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   Re: Future Of Browsers - Business Model Perspective

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  • From: Dave Winer <dave@userland.com>
  • To: xml-dev@ic.ac.uk
  • Date: Wed, 26 Aug 1998 08:11:01 -0700

>>FACT: There are so many people who do not have computers but do have
televisions, will cause the following to occur.

The web may be more ubiquitous than you think:


Study: 1/3 of U.S. adults on Internet 
Women over 50 among fastest-growing group online 


At 09:42 AM 8/26/98 -0500, you wrote:
>The "Future of Browsers" from a business model perspective.
>FACT: There are so many people who do not have computers
>but do have televisions, will cause the following to occur.
>1.) Mass in numbers = massive potential market demand for information
>2.) They all want email like everyone else.
>3.) They want access to web information like everyone else.
>4.) The "Industry Cable and Telephone" entities will compete
>    with each other to tap that market and deliver a
>    hardware solution that is not a traditional desktop.
>5.) Example:
>    Omaha, NE has 2 true service providers to everyone's
>    house. COX cable is 30 percent complete in true fiber
>    to the user, and will be offering all the services
>    (local phone, long distance, 2way-cable, xDSL internet).
>    U.S.West is the local teleco and has experimented w/
>    fiber in West Omaha and gave it up because of their
>    shortsightedness. But U.S.West can't afford to lose
>    the Omaha subscriber base so will be forced to compete.
>6.) The above example will provide a model for all the others
>    to ramp up high speed internet access, using HDTV set top
>    boxes that will run a new OS. Which will cause developers
>    to target that OS at mass quantities.
>7.) This will cause a major vacuum and we all know what that
>    causes.
>8.) Therefore the Future of Browsers is still transforming
>    itself until you have fulfilled all potential web access
>    and email demand. The OS and browser that captures the most
>    customer base will absolutely affect the future browser structure.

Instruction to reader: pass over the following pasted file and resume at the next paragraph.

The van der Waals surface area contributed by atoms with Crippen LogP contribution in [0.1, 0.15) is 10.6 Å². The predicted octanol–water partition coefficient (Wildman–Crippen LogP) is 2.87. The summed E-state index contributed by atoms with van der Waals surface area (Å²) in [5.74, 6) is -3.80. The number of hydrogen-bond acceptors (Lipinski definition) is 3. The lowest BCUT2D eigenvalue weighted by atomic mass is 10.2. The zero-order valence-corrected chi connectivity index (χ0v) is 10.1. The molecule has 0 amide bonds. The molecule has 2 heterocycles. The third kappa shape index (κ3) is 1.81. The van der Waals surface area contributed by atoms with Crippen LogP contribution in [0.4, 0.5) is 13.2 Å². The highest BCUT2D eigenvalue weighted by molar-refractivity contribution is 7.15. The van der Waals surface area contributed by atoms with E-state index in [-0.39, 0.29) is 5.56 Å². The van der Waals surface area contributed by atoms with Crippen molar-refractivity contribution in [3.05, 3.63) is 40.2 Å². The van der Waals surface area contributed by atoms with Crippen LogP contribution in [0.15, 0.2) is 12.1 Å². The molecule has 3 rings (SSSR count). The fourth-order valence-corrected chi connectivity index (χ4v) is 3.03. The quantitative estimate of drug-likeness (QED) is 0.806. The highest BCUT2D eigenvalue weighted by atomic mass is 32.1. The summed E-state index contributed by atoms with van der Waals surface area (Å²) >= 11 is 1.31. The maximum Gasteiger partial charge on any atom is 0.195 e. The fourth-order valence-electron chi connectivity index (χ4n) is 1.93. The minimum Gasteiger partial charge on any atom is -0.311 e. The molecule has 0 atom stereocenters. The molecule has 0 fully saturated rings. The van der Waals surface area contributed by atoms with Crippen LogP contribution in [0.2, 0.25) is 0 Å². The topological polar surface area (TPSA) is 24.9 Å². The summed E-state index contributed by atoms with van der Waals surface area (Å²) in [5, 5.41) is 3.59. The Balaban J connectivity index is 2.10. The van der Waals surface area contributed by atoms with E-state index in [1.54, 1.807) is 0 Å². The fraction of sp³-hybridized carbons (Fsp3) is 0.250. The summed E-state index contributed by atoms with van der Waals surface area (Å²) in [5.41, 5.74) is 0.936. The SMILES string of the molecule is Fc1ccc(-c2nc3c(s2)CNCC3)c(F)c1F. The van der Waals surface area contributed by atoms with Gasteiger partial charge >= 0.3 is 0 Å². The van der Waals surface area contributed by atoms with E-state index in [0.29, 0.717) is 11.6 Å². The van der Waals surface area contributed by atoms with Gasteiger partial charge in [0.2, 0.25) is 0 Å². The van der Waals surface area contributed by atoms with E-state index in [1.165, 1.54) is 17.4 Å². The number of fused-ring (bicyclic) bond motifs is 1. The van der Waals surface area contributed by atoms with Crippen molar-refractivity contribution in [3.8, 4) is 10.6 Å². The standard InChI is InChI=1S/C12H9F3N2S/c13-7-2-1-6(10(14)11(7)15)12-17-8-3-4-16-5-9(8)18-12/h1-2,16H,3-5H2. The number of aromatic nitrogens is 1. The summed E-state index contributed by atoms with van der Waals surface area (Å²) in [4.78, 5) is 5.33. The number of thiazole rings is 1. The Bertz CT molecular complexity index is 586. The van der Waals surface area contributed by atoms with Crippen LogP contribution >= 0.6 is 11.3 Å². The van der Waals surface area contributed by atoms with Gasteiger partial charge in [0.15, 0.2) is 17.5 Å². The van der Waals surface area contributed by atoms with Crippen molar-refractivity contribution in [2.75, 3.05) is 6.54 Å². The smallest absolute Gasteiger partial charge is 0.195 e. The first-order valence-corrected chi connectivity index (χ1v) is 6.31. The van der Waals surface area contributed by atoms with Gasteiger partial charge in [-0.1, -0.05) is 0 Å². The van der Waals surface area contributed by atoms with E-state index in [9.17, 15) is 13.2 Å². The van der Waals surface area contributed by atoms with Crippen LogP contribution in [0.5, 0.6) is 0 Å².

>9.) True real-time 30 fps video/audio consumption and production will
>    occur within that hardware structure and standards will be pushed
>    out and all browsers will conform to item #9.
>10.) Digital T.V.'s will be physically separated out into 2 parts.
>     The tuner slash computer and the display. Allowing owners to
>     upgrade their tuner slash computer while keeping their 16x9 digital
>     thin panel display's.
>11.) Currently MPEG2 encoders/decoders can deliver item #9 at 6.5MB/sec.
>     Current uses are distance learning....current cost of hardware
>     MPEG2 encoder/decoders is $15,000. per channel. High end Pentium II's
>     can decode on the fly, so Pentium II class desktop tuner/computer's
>     can sub for the decoder's.
>12.) This will allow home's and buildings and vehicles and individuals
>     to be permanently linked to the net, and allow people to interface
>     in real time to each other, their home, their business, no matter
>     where they are.
>13.) Finally, the information revolution will have peaked out and
>     information appliances will be as common and as mundane as the touch
>     tone telephone is to us today.
>14.) And all the accumulation of wealth that comes from being a proactive
>     information market miner will be exhausted, similarly as the Gold Rush
>     day's of the later 19th century.
>This is how I see the overall view of the future of browsers....within that
>overall framework...you all doing all the current XML research will provide
>the structure for those who use XML to create content for the current stage
>of the ongoing information revolution...
>JD Garrett
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